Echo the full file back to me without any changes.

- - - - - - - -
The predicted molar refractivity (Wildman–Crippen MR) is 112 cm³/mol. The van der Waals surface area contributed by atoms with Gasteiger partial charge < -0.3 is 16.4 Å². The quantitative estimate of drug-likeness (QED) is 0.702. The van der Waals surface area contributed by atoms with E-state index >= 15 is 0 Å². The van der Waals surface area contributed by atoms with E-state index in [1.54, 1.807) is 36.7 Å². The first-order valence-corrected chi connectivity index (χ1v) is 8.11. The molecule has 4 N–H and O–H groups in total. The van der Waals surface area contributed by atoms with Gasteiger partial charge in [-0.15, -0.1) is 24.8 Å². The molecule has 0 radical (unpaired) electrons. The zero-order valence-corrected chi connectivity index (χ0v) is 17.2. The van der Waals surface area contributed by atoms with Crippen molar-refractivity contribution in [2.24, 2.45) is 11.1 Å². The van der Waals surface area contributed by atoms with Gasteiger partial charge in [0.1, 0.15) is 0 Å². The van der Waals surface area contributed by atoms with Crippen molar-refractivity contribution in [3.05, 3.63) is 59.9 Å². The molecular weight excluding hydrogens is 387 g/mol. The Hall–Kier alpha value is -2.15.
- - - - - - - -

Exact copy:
The predicted molar refractivity (Wildman–Crippen MR) is 112 cm³/mol. The van der Waals surface area contributed by atoms with Gasteiger partial charge < -0.3 is 16.4 Å². The quantitative estimate of drug-likeness (QED) is 0.702. The van der Waals surface area contributed by atoms with E-state index >= 15 is 0 Å². The van der Waals surface area contributed by atoms with E-state index in [1.54, 1.807) is 36.7 Å². The first-order valence-corrected chi connectivity index (χ1v) is 8.11. The molecule has 4 N–H and O–H groups in total. The van der Waals surface area contributed by atoms with Gasteiger partial charge in [-0.15, -0.1) is 24.8 Å². The molecule has 0 radical (unpaired) electrons. The zero-order valence-corrected chi connectivity index (χ0v) is 17.2. The van der Waals surface area contributed by atoms with Crippen molar-refractivity contribution in [2.24, 2.45) is 11.1 Å². The van der Waals surface area contributed by atoms with Gasteiger partial charge in [0.1, 0.15) is 0 Å². The van der Waals surface area contributed by atoms with Crippen molar-refractivity contribution in [3.05, 3.63) is 59.9 Å². The molecular weight excluding hydrogens is 387 g/mol. The Hall–Kier alpha value is -2.15.